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The Week’s Muse: 3 May

3 May 2014

This week the May issue of Apollo went on sale, with an unusual cover story looking at the influence of Michelangelo on the young Jackson Pollock. Click here to buy and subscribe. In the meantime, there’s been plenty of interesting discussion on the blog…

Art Isn’t Therapy

Alain de Botton at the Rijksmuseum‘But art isn’t therapy. Or, if it is, it’s more like shock therapy than self-help.’ Alain de Botton’s ‘Art is Therapy’ exhibition has opened at the Rijksmuseum. James Purdon takes issue with the prescriptive Post-It notes.

‘Museums need to diversify’

Mark TaylorMark Taylor is to step down after 23 years at the helm of the Museums Association. We asked the long-serving director for his thoughts on the state of museums in the UK today, and the challenges to come.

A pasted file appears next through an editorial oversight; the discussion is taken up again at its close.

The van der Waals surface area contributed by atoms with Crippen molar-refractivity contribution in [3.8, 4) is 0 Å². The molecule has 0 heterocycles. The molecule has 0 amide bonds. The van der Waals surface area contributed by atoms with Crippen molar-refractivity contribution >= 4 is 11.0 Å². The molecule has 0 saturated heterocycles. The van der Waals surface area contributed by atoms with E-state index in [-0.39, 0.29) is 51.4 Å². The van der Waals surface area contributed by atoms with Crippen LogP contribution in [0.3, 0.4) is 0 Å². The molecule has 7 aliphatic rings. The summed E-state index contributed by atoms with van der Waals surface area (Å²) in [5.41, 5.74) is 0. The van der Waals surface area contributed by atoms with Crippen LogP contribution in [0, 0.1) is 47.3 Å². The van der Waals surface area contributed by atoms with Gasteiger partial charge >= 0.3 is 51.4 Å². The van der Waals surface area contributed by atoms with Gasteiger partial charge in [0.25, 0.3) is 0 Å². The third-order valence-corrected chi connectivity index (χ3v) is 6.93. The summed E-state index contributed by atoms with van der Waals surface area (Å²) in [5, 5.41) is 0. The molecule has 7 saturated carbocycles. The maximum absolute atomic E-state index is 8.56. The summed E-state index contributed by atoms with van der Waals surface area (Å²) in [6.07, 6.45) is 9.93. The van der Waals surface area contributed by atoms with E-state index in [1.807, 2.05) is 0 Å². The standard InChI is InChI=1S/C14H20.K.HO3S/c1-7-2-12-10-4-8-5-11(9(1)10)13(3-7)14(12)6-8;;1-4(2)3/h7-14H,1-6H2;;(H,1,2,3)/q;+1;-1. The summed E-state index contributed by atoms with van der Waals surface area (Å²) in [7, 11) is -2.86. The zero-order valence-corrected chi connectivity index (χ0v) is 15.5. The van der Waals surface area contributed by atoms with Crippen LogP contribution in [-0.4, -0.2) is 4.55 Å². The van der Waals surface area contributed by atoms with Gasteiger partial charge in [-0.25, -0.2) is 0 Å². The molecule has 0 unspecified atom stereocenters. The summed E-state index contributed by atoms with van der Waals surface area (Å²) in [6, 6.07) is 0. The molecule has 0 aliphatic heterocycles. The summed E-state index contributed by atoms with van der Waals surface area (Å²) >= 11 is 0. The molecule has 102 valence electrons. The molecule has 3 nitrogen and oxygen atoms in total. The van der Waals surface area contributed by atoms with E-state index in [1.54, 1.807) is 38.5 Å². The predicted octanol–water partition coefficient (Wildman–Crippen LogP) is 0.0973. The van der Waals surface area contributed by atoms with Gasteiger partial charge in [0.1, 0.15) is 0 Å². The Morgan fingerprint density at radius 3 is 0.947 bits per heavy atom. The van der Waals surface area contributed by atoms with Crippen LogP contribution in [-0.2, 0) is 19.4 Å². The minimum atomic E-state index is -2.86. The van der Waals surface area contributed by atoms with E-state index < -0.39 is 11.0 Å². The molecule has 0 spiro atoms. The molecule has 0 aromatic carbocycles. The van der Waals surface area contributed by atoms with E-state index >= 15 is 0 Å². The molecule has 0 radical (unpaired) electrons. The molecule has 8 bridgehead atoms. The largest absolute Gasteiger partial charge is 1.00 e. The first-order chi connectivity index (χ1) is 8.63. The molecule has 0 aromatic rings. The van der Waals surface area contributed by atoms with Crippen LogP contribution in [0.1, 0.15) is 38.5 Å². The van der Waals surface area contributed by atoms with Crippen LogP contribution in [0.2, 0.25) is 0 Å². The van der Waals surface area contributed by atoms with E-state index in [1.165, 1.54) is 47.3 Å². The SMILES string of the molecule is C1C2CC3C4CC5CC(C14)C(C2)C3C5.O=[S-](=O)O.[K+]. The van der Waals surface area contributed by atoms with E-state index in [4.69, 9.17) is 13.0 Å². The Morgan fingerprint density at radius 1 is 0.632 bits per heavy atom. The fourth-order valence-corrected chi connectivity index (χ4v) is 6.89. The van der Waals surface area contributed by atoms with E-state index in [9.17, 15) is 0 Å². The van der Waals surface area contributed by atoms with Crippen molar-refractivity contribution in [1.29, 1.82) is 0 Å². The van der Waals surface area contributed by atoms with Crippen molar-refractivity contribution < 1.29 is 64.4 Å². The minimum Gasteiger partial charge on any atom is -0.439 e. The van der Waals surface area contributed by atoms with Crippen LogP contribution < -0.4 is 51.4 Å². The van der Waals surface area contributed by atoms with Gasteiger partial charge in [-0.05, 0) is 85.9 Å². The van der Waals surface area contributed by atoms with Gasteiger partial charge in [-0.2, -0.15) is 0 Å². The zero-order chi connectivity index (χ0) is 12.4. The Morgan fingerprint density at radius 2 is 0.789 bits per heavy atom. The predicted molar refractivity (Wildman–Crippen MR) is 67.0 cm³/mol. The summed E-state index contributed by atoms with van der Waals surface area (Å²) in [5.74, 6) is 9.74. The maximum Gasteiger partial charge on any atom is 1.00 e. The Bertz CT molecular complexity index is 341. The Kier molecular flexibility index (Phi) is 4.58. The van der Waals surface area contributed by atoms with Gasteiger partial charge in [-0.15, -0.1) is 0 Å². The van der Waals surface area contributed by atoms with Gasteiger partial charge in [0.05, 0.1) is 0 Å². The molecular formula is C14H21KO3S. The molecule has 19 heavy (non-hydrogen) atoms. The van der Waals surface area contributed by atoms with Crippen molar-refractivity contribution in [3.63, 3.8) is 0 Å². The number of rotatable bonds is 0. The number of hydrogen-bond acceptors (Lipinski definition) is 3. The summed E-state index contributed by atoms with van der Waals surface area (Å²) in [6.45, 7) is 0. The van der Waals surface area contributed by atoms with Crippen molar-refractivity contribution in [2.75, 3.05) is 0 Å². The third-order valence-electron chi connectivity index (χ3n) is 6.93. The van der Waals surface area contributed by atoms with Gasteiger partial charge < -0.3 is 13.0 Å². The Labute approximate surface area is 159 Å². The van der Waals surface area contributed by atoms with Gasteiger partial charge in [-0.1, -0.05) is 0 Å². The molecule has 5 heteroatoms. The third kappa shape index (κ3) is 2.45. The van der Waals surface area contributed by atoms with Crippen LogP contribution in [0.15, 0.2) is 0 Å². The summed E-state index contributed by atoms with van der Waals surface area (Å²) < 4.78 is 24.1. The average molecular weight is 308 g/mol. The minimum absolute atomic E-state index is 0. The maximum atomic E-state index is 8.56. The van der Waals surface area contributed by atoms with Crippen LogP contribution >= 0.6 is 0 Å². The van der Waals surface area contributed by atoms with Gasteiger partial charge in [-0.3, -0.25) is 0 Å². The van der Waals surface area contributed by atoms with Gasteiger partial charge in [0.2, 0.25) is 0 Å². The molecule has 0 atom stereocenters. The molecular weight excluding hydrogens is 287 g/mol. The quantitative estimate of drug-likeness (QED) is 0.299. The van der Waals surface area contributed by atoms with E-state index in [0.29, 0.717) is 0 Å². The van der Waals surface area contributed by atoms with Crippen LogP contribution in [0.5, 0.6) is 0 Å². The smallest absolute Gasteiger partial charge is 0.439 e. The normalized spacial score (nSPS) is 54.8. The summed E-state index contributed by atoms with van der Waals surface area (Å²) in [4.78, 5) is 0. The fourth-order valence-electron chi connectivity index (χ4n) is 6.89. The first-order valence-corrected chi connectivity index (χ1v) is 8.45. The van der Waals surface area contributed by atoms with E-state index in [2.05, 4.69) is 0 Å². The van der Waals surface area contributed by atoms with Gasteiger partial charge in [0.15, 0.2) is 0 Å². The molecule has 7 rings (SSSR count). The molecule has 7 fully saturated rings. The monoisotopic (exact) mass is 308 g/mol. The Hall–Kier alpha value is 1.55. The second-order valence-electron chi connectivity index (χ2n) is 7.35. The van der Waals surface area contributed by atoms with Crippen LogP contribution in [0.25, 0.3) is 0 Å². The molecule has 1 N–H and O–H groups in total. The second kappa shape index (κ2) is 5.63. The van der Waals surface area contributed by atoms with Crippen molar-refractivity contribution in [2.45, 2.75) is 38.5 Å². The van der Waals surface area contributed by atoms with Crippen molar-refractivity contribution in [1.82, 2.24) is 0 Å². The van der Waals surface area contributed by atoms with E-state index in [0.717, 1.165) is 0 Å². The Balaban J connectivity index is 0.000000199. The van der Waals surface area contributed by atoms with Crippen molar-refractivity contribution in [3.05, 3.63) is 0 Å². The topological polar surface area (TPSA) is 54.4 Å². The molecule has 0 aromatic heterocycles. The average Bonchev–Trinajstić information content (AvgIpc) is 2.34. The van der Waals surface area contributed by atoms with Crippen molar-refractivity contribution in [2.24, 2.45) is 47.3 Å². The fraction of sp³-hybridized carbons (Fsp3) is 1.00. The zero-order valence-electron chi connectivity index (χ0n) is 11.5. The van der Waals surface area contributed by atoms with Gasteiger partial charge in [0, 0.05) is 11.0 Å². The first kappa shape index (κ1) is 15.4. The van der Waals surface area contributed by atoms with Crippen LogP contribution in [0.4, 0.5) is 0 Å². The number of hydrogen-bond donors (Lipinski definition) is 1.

The significance of Van Dyck’s Self-Portrait

(1640–1), Anthony van DyckVan Dyck’s final self-portrait was acquired by the National Portrait Gallery after a successful £10 million fundraising campaign. Sandy Nairne explained why the work was worth it in the January issue of Apollo.

Floppy disks and animated GIFS

(1985), Andy WarholAndy Warhol’s digital drawings from 1985 have been successfully extracted from their obsolete floppy disks. Meanwhile, Saatchi Gallery and Google+ celebrate a fresher form of digital art with a new ‘Motion Photography Prize’.

Are photographers making the most of their medium?

(2006), Jochen LempertIs the medium of photography in a rut? Underwhelmed by the shortlist for this year’s Deutsche Börse Photography Prize, Jack Orlik asks why so many photographers seem to keep their subjects at a safe distance.

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